The British capital will move into the toughest top tier of the three-level Covid-19 alert system from early Wednesday after health secretary Matt Hancock told the House of Commons on Monday that there has been a “very sharp exponential” rise of cases in recent days.
Hancock also revealed that a new variant of Covid-19 had been detected, which may have caused the spike in cases in London, Essex and Kent. The World Health Organization, he said, had been informed of the variant, which is unlikely to cause more serious disease than others.
He said: “We have identified a new variant of coronavirus, which may be associated with the fastest spread in the south-east of England. Initial analysis suggests that this variant is growing faster than the existing variants”.
“We’ve currently identified over 1,000 cases with this variant, predominantly in the south of England, although cases have been identified in nearly 60 different local authority areas, and numbers are increasing rapidly”.
A city under Tier 3 is subject to the tightest restrictions, including the closure of pubs, cafes and restaurants; inability to mix indoors, in private gardens or in most outdoor venues, except within a household or bubble.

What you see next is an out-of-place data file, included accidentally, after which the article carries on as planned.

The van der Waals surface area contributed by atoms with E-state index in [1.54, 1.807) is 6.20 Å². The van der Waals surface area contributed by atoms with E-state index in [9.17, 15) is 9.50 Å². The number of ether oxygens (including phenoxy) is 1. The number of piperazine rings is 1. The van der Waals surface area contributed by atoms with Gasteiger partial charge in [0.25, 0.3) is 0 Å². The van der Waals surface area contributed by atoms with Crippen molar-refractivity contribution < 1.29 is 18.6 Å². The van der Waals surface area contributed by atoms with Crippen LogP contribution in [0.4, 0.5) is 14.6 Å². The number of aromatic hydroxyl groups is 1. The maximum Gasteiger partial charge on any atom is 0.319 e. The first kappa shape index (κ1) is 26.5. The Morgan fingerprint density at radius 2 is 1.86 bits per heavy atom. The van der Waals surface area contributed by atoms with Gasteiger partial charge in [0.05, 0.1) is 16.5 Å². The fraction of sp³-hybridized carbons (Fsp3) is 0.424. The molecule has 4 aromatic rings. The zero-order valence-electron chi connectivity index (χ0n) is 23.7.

Indoor entertainment venues – such as bowling alleys and cinemas – must also stay closed, and people are advised not to travel to and from Tier 3 areas. The review of the alert system was due on Wednesday, but was advanced due to the spike in new cases.
Hancock called or continued vigilance in what he called “the final stretch”, since “it is not over yet…there is not a moment to spare”, but noted that the mass vaccination programme has begun, besides increased testing.
Besides Greater London, the new areas under Tier 3 are parts of Essex and Hertfordshire.
London mayor Sadiq Khan said: “The surge in coronavirus cases across our capital is deeply concerning…If the Government does decide to introduce further restrictions in London this week, the economic impact on businesses could be catastrophic with hundreds of thousands of livelihoods at stake”.
“2020 has been a dismal year for our once-thriving hospitality sector and world-famous cultural scene, which both contribute billions to our economy and attract millions of visitors. Without protecting them, there can be no meaningful recovery”, he added.